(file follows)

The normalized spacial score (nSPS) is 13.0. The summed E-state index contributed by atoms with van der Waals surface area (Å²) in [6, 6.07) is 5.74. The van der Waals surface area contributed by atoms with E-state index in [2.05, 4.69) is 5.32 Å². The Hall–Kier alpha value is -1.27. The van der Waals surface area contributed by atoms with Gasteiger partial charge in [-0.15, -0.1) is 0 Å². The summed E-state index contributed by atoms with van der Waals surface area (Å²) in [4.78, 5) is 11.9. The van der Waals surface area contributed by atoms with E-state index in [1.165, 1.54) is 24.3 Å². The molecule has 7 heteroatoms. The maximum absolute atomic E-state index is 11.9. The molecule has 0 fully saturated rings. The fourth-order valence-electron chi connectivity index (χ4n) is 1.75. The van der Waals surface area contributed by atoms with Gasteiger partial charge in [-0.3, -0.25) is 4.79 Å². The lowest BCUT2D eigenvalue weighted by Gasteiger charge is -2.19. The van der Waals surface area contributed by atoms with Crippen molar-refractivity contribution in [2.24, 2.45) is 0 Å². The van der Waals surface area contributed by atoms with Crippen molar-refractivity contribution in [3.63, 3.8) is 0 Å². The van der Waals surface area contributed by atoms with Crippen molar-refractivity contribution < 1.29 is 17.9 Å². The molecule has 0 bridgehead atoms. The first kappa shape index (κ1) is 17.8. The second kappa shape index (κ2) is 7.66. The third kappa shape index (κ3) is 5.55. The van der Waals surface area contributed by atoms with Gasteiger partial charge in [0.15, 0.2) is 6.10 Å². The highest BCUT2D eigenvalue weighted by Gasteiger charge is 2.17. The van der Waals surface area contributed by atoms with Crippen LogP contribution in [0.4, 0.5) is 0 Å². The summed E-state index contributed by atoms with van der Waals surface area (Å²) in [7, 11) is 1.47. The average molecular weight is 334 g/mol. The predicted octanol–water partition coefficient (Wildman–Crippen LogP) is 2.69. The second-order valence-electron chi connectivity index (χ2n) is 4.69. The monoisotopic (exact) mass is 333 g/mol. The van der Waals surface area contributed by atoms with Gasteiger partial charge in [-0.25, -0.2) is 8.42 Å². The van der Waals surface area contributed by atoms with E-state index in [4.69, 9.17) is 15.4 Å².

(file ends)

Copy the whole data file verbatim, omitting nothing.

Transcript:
The normalized spacial score (nSPS) is 13.0. The summed E-state index contributed by atoms with van der Waals surface area (Å²) in [6, 6.07) is 5.74. The van der Waals surface area contributed by atoms with E-state index in [2.05, 4.69) is 5.32 Å². The Hall–Kier alpha value is -1.27. The van der Waals surface area contributed by atoms with Gasteiger partial charge in [-0.15, -0.1) is 0 Å². The summed E-state index contributed by atoms with van der Waals surface area (Å²) in [4.78, 5) is 11.9. The van der Waals surface area contributed by atoms with E-state index in [1.165, 1.54) is 24.3 Å². The molecule has 7 heteroatoms. The maximum absolute atomic E-state index is 11.9. The molecule has 0 fully saturated rings. The fourth-order valence-electron chi connectivity index (χ4n) is 1.75. The van der Waals surface area contributed by atoms with Gasteiger partial charge in [-0.3, -0.25) is 4.79 Å². The lowest BCUT2D eigenvalue weighted by Gasteiger charge is -2.19. The van der Waals surface area contributed by atoms with Crippen molar-refractivity contribution in [2.24, 2.45) is 0 Å². The van der Waals surface area contributed by atoms with Crippen molar-refractivity contribution in [3.63, 3.8) is 0 Å². The van der Waals surface area contributed by atoms with Crippen molar-refractivity contribution < 1.29 is 17.9 Å². The molecule has 0 bridgehead atoms. The first kappa shape index (κ1) is 17.8. The second kappa shape index (κ2) is 7.66. The third kappa shape index (κ3) is 5.55. The van der Waals surface area contributed by atoms with Gasteiger partial charge in [0.15, 0.2) is 6.10 Å². The highest BCUT2D eigenvalue weighted by Gasteiger charge is 2.17. The van der Waals surface area contributed by atoms with Crippen LogP contribution in [0.4, 0.5) is 0 Å². The summed E-state index contributed by atoms with van der Waals surface area (Å²) in [7, 11) is 1.47. The average molecular weight is 334 g/mol. The predicted octanol–water partition coefficient (Wildman–Crippen LogP) is 2.69. The second-order valence-electron chi connectivity index (χ2n) is 4.69. The monoisotopic (exact) mass is 333 g/mol. The van der Waals surface area contributed by atoms with Gasteiger partial charge in [-0.25, -0.2) is 8.42 Å². The van der Waals surface area contributed by atoms with E-state index in [4.69, 9.17) is 15.4 Å².